Read More »
February 16, 2016 | by Sadie Stein
- To die in literature is to achieve fictional immortality, argues John Williams. “Just a cursory list of memorable deaths (spoilers ahead) can make all of literature seem like one long Edward Gorey strip: Cathy in Wuthering Heights; Beth in Little Women; Piggy in Lord of the Flies; Cordelia in King Lear; more or less everyone in Hamlet; Leonard Bast in Howards End; Anna Karenina; and perhaps most agonizingly, the small children in Jude the Obscure.”
- Conversely: “15 Books to Read if You Love a Shocking Plot Twist.” (At some point, Hamlet would have made this list.)
- Stéphane Heuet’s controversial—but wildly popular—graphic novelization of À la recherche du temps perdu has finally hit the UK. One reviewer—a Proust virgin—finds it “a good and gentle place to start. Sumptuous, elegant and beautifully paced, it is completely absorbing. Will it send me to the real thing? Maybe, one day. But whatever happens, this volume is a work of art in its own right. I’ll be forever glad to have spent so much time bent over it.”
- The following link is not included at all because it is illustrated by an image of a dollhouse. On the contrary, that is of no interest to us whatsoever. What is: a tribute to the late novelist Margaret Forster (she died February 8th) and her memoir, My Life in Houses. “As Forster moves from room to flat to house so the progress of her life reflects the pattern woven by childhood, academia, love, marriage, a career as a writer and then motherhood while a series of individuals who have marked her life inhabit the shadows within the structure of the bricks and mortar of the book. From her hard-working mother, her altruistic grandfather George, her two Oxford landladies, the imperious lace-capped Mrs. Brown, ‘straight out of Jane Austen’ and her tiny, deceptively smiley sister Fanny, who ran the house in a state of ‘suppressed fury’, to Sixties dinner parties at home with three of the four Beatles, each character takes up position fleetingly.”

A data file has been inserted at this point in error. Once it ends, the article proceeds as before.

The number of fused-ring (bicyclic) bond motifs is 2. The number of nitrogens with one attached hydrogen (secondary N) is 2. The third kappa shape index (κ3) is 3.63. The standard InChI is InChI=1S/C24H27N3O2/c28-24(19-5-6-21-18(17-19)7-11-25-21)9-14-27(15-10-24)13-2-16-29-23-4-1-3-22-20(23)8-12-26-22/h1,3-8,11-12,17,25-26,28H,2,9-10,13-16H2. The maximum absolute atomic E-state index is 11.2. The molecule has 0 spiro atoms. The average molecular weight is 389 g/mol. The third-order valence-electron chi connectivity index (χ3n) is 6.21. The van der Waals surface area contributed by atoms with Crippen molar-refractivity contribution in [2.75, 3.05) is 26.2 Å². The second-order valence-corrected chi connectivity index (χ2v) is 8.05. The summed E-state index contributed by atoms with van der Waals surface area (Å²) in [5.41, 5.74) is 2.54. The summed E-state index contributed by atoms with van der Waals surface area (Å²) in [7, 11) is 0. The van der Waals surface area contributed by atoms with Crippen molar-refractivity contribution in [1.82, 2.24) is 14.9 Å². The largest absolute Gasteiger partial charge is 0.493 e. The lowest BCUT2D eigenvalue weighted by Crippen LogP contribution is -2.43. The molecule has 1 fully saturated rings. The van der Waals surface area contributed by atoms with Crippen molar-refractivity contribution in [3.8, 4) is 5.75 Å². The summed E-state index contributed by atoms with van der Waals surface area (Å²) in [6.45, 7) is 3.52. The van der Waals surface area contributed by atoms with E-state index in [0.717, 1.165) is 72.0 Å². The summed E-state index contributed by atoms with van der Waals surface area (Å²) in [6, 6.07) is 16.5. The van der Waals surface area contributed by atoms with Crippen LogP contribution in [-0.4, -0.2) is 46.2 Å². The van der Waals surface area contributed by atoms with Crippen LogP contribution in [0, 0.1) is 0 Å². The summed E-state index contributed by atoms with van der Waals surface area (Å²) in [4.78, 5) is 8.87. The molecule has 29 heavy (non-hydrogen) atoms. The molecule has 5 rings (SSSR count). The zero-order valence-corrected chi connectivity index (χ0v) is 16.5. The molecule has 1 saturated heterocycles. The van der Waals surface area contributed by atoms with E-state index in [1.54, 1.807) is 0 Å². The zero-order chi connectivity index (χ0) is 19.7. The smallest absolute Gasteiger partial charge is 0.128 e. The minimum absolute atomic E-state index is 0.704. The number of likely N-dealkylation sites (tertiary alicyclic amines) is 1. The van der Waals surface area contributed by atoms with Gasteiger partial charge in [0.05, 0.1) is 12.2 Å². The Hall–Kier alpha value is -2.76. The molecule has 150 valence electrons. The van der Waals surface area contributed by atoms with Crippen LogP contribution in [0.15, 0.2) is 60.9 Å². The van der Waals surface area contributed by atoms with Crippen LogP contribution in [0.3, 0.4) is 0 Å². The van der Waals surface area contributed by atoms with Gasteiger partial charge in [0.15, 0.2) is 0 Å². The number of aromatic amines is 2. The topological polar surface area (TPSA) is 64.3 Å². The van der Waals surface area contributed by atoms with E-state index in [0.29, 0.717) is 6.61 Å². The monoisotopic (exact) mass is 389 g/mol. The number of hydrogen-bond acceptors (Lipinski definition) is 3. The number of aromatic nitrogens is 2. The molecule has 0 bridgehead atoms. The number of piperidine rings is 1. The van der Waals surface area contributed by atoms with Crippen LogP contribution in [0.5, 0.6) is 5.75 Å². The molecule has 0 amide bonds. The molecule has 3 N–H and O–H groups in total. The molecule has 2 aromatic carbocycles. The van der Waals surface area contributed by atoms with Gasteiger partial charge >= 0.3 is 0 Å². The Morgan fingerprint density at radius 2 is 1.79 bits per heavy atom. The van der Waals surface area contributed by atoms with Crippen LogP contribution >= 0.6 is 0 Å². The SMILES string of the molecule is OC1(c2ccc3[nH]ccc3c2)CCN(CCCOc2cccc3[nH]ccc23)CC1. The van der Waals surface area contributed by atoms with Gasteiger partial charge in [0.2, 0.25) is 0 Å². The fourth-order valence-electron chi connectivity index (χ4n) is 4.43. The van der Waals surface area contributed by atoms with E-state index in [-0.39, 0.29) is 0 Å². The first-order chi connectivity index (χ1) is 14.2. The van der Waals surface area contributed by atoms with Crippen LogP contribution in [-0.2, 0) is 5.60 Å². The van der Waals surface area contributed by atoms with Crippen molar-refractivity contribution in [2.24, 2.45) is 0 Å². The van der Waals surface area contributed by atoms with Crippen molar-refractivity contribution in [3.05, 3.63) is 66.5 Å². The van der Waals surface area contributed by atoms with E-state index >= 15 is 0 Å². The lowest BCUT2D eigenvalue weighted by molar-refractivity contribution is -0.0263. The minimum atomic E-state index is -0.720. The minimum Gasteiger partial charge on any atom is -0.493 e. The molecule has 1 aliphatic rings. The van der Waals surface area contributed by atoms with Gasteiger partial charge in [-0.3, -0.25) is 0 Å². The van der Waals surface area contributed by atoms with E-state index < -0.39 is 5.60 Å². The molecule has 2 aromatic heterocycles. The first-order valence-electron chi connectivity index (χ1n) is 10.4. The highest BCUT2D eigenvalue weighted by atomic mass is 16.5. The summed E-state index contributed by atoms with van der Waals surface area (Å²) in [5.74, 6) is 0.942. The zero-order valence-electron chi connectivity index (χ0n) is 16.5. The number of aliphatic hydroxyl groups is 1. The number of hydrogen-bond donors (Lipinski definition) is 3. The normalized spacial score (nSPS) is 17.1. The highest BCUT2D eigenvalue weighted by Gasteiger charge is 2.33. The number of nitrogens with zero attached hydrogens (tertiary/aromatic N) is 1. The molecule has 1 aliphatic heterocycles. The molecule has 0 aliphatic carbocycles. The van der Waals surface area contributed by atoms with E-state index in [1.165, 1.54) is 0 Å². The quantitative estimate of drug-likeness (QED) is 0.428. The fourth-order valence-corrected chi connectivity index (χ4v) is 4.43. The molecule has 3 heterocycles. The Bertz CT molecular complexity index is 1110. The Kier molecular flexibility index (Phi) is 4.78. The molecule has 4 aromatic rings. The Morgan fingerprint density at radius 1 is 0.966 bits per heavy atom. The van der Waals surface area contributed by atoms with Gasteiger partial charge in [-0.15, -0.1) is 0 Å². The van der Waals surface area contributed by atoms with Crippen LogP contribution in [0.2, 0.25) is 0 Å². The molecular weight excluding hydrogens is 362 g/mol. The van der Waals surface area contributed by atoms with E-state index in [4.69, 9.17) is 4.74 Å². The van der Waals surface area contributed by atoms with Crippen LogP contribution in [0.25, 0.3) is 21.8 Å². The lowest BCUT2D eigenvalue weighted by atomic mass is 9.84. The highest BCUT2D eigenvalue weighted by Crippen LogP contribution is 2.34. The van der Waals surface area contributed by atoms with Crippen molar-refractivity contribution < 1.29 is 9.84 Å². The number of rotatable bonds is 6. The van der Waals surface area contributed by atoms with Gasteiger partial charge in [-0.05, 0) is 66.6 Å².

- Let’s just get it out of the way: you are about to read the words Mahler grooves. Besides everything else, this is sort of false advertising; Mahler does not groove so much as write a Sixth Symphony which has been widely interpreted—and reordered—by any number of conductors. The oiid app is pretty groovy, though: it allows you to effectively “step inside a performance,” exploring the recordings of a number of conductors against the score and, in the process, learn a new appreciation for the complex work. As Leonard Bernstein wrote, the Sixth contains “basic elements (including clichés) of German music, driven to their furious ultimate power. Result: Neurotic intensity, irony, extreme sentimentalism, despair … ” In other words, Tuesday.